Remember back in the day when you made a mixtape for a good friend, a long car ride, or a guy you liked? It was our way of personally selecting songs with meaning that told one larger story. Now it’s all digital when we make playlists. That means we can share our playlists with many more people and we have so many more options for creating playlists.
For authors, playlists are a fantastic tool to offer an “extra” to readers on their blog or website. Extras are one way to engage the reader and hopefully keep them coming back to visit.
Writers like to listen to music. Sometimes we refer to it heavily in our stories. Wouldn’t it be cool if we could offer readers a whole list of the songs we were listening to while we wrote? They’re like a mini-album of our novels and it’s uniquely yours to offer. Or, maybe there are songs your character sang or was inspired by or quoted. You can offer readers a special holiday playlist, a book-by-book playlist, or even a character playlist. The possibilities are endless.
Okay, so now you know playlists are fun to offer—so let’s get to how you offer them. You might be worrying that you need to know coding, and you’re right this minute starting to sweat. Nope, it’s much easier than that. I’m here to give you a few things to think about and a few solutions, which I’ve gleaned from trial and error.
A word of warning…
Before we get started, I want to make the important point that music should not play automatically on your website or blog. When my company designs websites for authors (http://www.wordpressbusinesswebsites.com/author-website-design/), authors will sometimes ask for auto-play and we educate them on why it's a major design sin.
Auto-start music is a huge turn off to visitors, and even if you think your website won’t be the same if people don’t hear it as well as see it, please don’t. I promise you that no one wants to hear your music without permission. Some people have their speakers turned way loud, are in a public place, or at work. Or they will hate what you play. Please trust me on this.
So let’s get to it. There are a few different ways to implement a playlist, and there are pros and cons with each. I’m going to cover some of the more obvious (and easy) ways of getting music on your site.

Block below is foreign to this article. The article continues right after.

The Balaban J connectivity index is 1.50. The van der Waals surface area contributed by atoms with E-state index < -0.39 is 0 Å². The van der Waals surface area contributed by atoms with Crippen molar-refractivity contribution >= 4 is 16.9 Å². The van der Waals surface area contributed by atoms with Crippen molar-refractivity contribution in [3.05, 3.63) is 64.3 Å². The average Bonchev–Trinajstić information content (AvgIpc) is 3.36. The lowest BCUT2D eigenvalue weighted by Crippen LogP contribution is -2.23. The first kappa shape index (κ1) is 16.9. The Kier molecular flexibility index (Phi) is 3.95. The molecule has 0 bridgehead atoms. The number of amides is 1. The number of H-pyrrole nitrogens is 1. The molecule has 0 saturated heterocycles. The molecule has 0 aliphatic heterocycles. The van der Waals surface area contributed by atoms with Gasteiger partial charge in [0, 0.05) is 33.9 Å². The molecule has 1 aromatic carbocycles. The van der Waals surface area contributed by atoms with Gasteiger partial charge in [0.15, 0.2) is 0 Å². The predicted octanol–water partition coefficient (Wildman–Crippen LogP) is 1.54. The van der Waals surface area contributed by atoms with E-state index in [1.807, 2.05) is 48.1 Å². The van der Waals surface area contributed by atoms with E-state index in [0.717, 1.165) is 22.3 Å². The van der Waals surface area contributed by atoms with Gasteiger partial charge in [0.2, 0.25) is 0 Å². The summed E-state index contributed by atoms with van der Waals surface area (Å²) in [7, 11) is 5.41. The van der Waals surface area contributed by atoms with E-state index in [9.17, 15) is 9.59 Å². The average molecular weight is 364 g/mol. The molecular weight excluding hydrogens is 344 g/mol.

1. Upload the music yourself
This is a relatively easy thing to do, but I don’t recommend it and I’m not even going to describe how to do it. The reason? You’d be providing free files of music and you legally don’t want to go there. Uploading your own files would work if you’re a musician and the music is yours – but that sort of defeats the point of a playlist. So let’s cross this one off and look at legal ways.
2. Stream from You Tube or Vimeo
You Tube is great – you can create a playlist and it’s fast, and you can easily embed them on your page or blog by using their embed code. Personally, I prefer it because it’s easy. Vimeo also offers this. But be warned-- if the owner of the song removes the video from You Tube, then it goes from your playlist, too. Check it periodically.
3. Set up a Spotify list
Spotify isn’t, I’ll admit, the easiest thing to work with when selecting a playlist. But the actual playlist on a website is nice looking and friendly to users. And Spotify pays royalties to the musicians and in this fast world of ripping stuff, that’s admirable. Check out how author Roni Loren does it here.
4. Use Playlist.com
Playlist.com is “commercial –free radio.” Like You Tube, it’s not perfect. It has its share of broken links. But it’s free and easy. You can get it here.
With all of the above methods, you’ll need to embed the playlist into your HTML. Don’t run screaming. This isn’t real coding. This is just copy and paste. Are you still with me?
Depending on how your blog or website is set up, you’ll need to access the code view –except for Blogger blogs. (For Blogger, see below.) For WordPress, click over to the Text view and paste in the code from your playlist provider.